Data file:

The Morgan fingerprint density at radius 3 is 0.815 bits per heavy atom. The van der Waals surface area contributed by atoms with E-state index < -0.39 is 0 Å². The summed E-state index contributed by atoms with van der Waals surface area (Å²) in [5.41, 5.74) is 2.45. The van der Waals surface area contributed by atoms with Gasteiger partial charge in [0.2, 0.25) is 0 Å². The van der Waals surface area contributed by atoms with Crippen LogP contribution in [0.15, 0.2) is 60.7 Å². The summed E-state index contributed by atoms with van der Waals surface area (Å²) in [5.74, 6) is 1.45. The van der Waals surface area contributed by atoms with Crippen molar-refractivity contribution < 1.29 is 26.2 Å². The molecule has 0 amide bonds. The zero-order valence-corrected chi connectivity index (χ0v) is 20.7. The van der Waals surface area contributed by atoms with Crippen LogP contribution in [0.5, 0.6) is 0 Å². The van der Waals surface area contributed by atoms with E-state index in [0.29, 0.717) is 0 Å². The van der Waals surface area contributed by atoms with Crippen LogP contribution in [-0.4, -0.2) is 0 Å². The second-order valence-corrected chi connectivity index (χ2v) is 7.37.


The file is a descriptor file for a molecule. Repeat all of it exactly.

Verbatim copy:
The Morgan fingerprint density at radius 3 is 0.815 bits per heavy atom. The van der Waals surface area contributed by atoms with E-state index < -0.39 is 0 Å². The summed E-state index contributed by atoms with van der Waals surface area (Å²) in [5.41, 5.74) is 2.45. The van der Waals surface area contributed by atoms with Gasteiger partial charge in [0.2, 0.25) is 0 Å². The van der Waals surface area contributed by atoms with Crippen LogP contribution in [0.15, 0.2) is 60.7 Å². The summed E-state index contributed by atoms with van der Waals surface area (Å²) in [5.74, 6) is 1.45. The van der Waals surface area contributed by atoms with Crippen molar-refractivity contribution < 1.29 is 26.2 Å². The molecule has 0 amide bonds. The zero-order valence-corrected chi connectivity index (χ0v) is 20.7. The van der Waals surface area contributed by atoms with Crippen LogP contribution in [0.5, 0.6) is 0 Å². The van der Waals surface area contributed by atoms with E-state index in [0.29, 0.717) is 0 Å². The van der Waals surface area contributed by atoms with Crippen LogP contribution in [-0.4, -0.2) is 0 Å². The second-order valence-corrected chi connectivity index (χ2v) is 7.37.